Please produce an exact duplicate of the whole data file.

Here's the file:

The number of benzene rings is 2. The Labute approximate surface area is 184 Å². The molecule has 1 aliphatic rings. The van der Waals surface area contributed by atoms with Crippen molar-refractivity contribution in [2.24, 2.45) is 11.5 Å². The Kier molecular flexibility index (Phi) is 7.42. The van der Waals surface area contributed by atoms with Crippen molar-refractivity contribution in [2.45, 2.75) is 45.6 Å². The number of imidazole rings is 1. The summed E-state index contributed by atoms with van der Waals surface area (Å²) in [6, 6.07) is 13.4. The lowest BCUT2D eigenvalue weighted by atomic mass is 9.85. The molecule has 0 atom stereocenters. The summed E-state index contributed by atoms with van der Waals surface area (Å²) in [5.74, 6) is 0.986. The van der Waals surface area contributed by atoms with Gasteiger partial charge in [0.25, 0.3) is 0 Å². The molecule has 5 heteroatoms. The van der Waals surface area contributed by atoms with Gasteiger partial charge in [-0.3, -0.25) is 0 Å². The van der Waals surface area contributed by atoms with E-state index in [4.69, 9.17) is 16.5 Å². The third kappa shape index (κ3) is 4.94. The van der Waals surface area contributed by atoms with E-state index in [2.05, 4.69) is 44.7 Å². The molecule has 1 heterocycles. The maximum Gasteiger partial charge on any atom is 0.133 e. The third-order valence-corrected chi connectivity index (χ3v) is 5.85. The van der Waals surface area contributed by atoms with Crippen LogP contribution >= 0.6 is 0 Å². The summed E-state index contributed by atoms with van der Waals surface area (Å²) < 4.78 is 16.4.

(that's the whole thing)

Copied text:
The number of benzene rings is 2. The Labute approximate surface area is 184 Å². The molecule has 1 aliphatic rings. The van der Waals surface area contributed by atoms with Crippen molar-refractivity contribution in [2.24, 2.45) is 11.5 Å². The Kier molecular flexibility index (Phi) is 7.42. The van der Waals surface area contributed by atoms with Crippen molar-refractivity contribution in [2.45, 2.75) is 45.6 Å². The number of imidazole rings is 1. The summed E-state index contributed by atoms with van der Waals surface area (Å²) in [6, 6.07) is 13.4. The lowest BCUT2D eigenvalue weighted by atomic mass is 9.85. The molecule has 0 atom stereocenters. The summed E-state index contributed by atoms with van der Waals surface area (Å²) in [5.74, 6) is 0.986. The van der Waals surface area contributed by atoms with Gasteiger partial charge in [0.25, 0.3) is 0 Å². The molecule has 5 heteroatoms. The van der Waals surface area contributed by atoms with Gasteiger partial charge in [-0.3, -0.25) is 0 Å². The van der Waals surface area contributed by atoms with E-state index in [4.69, 9.17) is 16.5 Å². The third kappa shape index (κ3) is 4.94. The van der Waals surface area contributed by atoms with E-state index in [2.05, 4.69) is 44.7 Å². The molecule has 1 heterocycles. The maximum Gasteiger partial charge on any atom is 0.133 e. The third-order valence-corrected chi connectivity index (χ3v) is 5.85. The van der Waals surface area contributed by atoms with Crippen LogP contribution >= 0.6 is 0 Å². The summed E-state index contributed by atoms with van der Waals surface area (Å²) < 4.78 is 16.4.